In the prior art, preamplifiers for use with capacitive transducers have been fabricated employing discrete resistors. Obviously, if a single preamplifier design is to be used with a number of similar but different transducers, the amplifier input resistance must be adjustable. The use of discrete resistors, especially potentiometers (adjustable resistors), places a limit on the degree of miniaturization which can be achieved. Miniaturization is desirable for most applications and is required in many situations.
It is to be noted that the miniaturization alluded to above cannot be achieved by employing conventional integrated circuit resistors which can be fabricated on the same integrated circuit as the preamplifier. It is well known that such integrated circuit resistors, in addition to lacking adjustability, suffer from a combination of low sheet resistivity, poor absolute tolerance, and poor temperature stability.
It is also known that a metal oxide semiconductor (MOS) field effect transistor, hereinafter MOSFET, can be operated as a voltage controlled resistor (VCR). However, it is equally well known that a MOSFET resistor is a non-linear device, a distortion of 7% having been reported in one reduction to practice discussed in the published literature. Thus, those skilled in the art are aware that the output resistance of a MOSFET voltage controlled resistor varies as a function of both the magnitude of the input signal and the magnitude of the control voltage. Due to the lack of linearity, a MOSFET VCR would not appear to be a viable choice as a biasing resistor for a preamplifier associated with a capacitive transducer.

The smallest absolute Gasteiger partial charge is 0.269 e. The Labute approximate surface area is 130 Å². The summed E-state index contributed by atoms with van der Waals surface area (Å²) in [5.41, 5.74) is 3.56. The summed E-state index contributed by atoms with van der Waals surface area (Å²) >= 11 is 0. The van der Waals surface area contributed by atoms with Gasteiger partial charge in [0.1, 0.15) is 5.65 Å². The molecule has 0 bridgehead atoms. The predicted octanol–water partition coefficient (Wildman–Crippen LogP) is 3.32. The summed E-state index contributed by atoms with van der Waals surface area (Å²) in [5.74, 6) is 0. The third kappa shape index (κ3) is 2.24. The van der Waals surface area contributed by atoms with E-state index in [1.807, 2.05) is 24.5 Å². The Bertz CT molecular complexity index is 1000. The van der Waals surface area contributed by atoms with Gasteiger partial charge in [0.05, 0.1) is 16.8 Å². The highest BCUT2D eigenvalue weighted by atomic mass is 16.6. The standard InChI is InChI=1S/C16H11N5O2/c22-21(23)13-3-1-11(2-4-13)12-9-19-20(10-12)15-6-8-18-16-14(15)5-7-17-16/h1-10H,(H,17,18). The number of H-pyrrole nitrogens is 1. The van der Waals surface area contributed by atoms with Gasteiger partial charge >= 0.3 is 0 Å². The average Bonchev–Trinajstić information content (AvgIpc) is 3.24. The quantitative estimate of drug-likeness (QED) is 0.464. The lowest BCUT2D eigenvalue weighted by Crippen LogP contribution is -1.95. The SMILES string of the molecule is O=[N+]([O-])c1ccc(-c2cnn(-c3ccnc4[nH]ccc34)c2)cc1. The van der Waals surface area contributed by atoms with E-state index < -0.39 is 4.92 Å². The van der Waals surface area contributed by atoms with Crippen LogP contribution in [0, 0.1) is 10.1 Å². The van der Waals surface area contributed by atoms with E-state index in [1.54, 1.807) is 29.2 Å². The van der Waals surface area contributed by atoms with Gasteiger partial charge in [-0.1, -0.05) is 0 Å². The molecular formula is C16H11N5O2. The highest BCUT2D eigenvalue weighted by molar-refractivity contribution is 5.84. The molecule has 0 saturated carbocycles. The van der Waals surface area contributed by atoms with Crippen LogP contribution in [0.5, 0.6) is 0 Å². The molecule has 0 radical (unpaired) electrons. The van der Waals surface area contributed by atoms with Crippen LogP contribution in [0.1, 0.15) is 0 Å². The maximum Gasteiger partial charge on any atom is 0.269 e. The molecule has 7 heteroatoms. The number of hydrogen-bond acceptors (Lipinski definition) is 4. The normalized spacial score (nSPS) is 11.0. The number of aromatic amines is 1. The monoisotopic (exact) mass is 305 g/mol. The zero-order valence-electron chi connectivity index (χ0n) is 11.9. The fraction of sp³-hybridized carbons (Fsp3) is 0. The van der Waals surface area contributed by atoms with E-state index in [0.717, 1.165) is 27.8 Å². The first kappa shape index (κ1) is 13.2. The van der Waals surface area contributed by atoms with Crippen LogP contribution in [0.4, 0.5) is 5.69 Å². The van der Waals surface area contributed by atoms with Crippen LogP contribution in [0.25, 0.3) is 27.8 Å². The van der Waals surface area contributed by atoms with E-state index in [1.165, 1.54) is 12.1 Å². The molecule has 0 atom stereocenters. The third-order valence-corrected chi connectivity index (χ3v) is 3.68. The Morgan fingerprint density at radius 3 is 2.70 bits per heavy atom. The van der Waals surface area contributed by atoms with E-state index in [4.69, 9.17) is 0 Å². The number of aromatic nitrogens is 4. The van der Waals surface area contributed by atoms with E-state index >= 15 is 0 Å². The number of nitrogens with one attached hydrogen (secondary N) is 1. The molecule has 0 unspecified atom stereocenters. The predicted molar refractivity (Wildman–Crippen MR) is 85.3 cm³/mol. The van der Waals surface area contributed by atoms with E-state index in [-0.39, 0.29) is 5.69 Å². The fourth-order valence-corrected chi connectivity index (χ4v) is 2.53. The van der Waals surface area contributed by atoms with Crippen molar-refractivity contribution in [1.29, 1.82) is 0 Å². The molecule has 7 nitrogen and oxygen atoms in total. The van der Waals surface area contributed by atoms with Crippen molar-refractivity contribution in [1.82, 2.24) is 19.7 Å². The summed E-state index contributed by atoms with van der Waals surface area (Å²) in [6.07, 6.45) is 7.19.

The present invention overcomes the above briefly discussed deficiencies and other disadvantages of the prior art and, in so doing, employs a metal oxide semiconductor field effect transistor operated in the triode region to approximate a linear input resistance for a preamplifier employed with a capacitive transducer. The present invention thus encompasses the unobvious use of a device known to be non-linear in an application where the prior art has universally attempted to achieve linearization. The invention is based upon the discovery that the distortion of an amplified capacitive transducer output signal can be maintained within an acceptable range when the capacitive transducer and a non-linear MOSFET resistance combine to form a high-pass filter which, in effect, masks non-linearities.